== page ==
I love it all. This is probably the answer to why I teach “Ecology in War and Peace: Sustainability in the Middle East.” It’s the cultures. It’s the living biology and the physical landscape. It’s the politics. It’s the fact that there are no definite answers and so many complex connections among multiple factors. And it’s the ever-changing Middle East. The course covers the area where I grew up and even touches the Hebrew language, which I also teach at Northeastern. Holding a Bachelor’s degree in Biology and a Master’s in Geography, working for seven years in the Israeli Nature Reserve Authority, and being involved for over 30 years in Middle East politics paved the way for me to create this course.
“Ecology in War and Peace” is as an interdisciplinary course that reviews topics in ecology and the environment, connecting them to the state of Israel and the contemporary geographical, social, and political situation in the Middle East. We reviewed different conceptions of human relations with the environment. We then moved on to nature preservation practices in different eras, examining the agreements and conflicts arising between nature preservation and human activity. We looked at ways to reach sustainable development aimed at preserving natural resources for the next generations. The course connected these topics to the Middle East conflict, exploring how political and religious issues interconnect with ecology and the environment. We tried to predict the future of nature preservation in this war-torn and vibrant land, focusing on Israel, its immediate neighboring countries, and other rapidly changing political entities. Of course we failed to predict correctly, as reality is more surprising than any wild imagination or model.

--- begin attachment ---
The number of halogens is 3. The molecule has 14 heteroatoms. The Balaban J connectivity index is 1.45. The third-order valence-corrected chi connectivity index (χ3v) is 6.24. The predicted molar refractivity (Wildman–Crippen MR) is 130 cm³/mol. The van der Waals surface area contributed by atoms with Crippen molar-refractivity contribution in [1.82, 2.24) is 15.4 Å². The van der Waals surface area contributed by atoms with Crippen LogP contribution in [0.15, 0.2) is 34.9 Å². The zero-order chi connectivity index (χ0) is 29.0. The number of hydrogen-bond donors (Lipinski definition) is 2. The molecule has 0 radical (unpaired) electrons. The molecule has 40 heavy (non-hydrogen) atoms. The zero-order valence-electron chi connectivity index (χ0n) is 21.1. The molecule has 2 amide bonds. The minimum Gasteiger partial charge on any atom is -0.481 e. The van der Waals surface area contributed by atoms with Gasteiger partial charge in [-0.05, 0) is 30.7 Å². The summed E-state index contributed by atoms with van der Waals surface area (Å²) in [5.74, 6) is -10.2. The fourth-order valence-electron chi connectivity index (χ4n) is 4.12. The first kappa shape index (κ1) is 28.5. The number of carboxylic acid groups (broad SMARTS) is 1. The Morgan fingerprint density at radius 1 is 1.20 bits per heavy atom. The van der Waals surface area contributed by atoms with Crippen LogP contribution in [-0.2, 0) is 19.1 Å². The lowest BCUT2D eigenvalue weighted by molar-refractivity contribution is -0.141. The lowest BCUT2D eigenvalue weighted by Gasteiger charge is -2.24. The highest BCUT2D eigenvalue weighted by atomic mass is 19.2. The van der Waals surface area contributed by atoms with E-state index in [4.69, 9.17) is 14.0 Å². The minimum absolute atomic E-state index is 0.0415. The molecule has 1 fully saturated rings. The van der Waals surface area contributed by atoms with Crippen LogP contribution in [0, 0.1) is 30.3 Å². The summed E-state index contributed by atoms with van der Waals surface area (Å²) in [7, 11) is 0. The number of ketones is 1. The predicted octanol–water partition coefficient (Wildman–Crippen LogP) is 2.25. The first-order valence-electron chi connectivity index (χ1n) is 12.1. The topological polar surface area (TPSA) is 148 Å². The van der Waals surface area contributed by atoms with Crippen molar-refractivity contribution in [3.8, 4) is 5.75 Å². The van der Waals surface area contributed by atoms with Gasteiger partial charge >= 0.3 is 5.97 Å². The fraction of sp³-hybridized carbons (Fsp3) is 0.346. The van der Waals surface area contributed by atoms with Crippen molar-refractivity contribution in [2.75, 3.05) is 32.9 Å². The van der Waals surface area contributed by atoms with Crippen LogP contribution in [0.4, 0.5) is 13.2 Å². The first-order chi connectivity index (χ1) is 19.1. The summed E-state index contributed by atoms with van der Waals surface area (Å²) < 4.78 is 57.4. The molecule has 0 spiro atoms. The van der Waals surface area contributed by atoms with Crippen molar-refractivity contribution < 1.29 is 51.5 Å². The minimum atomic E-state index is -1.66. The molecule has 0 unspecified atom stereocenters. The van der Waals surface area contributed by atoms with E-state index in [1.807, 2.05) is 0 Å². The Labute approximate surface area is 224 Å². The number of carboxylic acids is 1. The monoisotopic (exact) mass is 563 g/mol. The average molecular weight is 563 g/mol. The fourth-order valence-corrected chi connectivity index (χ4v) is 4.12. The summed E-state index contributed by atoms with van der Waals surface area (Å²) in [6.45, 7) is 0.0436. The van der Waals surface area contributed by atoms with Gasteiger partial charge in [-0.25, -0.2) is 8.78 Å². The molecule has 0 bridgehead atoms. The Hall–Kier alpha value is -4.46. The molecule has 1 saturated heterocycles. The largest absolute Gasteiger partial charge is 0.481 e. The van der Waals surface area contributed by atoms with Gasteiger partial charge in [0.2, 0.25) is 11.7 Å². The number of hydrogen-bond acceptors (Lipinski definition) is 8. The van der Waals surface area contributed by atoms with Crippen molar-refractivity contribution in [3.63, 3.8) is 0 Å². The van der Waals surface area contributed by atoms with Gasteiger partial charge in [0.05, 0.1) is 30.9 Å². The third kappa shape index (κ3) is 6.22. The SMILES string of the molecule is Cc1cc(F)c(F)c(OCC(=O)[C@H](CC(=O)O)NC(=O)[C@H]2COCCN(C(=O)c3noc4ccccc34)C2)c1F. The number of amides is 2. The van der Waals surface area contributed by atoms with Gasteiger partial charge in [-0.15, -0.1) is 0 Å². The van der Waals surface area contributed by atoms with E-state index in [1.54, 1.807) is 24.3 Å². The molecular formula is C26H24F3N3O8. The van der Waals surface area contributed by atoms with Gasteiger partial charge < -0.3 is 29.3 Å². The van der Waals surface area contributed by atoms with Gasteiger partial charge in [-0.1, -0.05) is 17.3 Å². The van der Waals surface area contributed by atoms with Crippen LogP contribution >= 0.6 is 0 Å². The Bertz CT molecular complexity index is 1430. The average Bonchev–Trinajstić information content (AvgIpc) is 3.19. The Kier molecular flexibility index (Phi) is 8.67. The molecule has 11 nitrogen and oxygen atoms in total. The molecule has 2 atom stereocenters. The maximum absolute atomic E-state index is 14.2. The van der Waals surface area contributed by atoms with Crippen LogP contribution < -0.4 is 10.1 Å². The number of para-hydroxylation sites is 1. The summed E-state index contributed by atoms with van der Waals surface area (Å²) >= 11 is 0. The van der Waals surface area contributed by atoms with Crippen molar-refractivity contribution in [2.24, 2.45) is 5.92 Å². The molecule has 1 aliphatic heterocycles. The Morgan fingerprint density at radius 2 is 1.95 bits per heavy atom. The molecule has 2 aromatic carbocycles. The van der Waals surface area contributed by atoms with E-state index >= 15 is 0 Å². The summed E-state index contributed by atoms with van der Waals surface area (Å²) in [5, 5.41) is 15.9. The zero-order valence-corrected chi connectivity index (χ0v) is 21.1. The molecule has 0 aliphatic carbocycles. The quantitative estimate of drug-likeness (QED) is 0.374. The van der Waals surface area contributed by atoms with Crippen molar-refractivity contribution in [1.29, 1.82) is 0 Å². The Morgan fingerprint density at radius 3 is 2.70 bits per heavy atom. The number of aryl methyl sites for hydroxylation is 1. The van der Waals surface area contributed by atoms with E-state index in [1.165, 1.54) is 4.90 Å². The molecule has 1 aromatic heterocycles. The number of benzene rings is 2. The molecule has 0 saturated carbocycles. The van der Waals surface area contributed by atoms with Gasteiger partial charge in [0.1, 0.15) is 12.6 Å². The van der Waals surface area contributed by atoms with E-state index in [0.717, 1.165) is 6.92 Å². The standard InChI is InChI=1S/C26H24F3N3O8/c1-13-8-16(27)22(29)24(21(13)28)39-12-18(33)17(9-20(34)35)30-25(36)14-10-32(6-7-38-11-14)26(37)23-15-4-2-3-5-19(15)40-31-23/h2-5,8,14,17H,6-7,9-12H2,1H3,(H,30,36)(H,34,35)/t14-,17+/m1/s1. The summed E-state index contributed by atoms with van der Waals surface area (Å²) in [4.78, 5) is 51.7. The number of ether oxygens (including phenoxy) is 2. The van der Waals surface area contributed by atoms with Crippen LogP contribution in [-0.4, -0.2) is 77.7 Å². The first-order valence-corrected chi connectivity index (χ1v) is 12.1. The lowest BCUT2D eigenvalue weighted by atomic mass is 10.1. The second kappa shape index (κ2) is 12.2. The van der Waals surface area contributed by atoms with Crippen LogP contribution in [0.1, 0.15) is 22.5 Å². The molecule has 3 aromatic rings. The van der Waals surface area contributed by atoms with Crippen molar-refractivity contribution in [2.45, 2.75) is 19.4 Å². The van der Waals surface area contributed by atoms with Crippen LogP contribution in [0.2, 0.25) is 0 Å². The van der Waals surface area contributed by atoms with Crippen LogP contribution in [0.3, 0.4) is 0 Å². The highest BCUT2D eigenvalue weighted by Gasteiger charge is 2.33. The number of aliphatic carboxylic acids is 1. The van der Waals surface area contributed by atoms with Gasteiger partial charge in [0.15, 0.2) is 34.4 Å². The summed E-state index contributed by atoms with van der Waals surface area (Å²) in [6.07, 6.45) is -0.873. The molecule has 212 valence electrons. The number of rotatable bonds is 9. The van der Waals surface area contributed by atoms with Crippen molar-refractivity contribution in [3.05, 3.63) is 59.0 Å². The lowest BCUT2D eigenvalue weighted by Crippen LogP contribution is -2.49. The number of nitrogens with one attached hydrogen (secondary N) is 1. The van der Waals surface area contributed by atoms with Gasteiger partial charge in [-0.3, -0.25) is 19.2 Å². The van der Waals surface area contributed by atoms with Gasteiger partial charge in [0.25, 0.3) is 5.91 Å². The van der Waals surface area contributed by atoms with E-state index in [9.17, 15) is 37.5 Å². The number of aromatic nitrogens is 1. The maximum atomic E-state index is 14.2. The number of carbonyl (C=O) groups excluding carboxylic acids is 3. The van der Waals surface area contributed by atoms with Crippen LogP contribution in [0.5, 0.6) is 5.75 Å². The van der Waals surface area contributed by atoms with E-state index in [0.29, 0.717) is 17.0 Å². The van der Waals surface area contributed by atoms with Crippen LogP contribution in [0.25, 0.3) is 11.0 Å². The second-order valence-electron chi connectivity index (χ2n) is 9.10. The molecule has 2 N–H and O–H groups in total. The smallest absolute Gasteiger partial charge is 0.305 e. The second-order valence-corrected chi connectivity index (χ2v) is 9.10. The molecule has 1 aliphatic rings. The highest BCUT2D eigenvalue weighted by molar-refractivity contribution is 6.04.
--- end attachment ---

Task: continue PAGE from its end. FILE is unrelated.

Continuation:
As a result, teaching this course has been an exploration. Recent, rapid changes in the Middle East have made almost all previous maps, political books, and research studies invalid and irrelevant. With accurate material and research still in the process of being produced, I built the lectures on what was available and changed them as events advanced. In many cases, I had to use ongoing news, in the absence of credible and valid information, which increased my and my students’ interest. We have watched history being created in front of our eyes.
Which brings me to the students, who were the heart and soul of the course. I merely gave them a forum and a framework in which to explore. They conducted almost 30 (!) research studies and presented them in class. Their projects were innovative and imaginative, often on topics that I wouldn’t have thought could be connected to the course, such as: “Climate change & the migrant crisis”; “Contraceptive availability and its effect on resource availability”; Water as a weapon”; “Drought and migration”; and “Complex mathematical models.” It’s all there and more because ecology comprises of everything around us.
Meeting three times a week and the cooperation required among the students created a unique community. We were shocked when one of us, Priscilla Perez-Torres, who had submitted her midterm project a week earlier, was killed in a car accident in Dubai during the Spring Break. I would like to dedicate this review to her memory.
Read the rest of the Spring 2016 Haverim Newsletter here.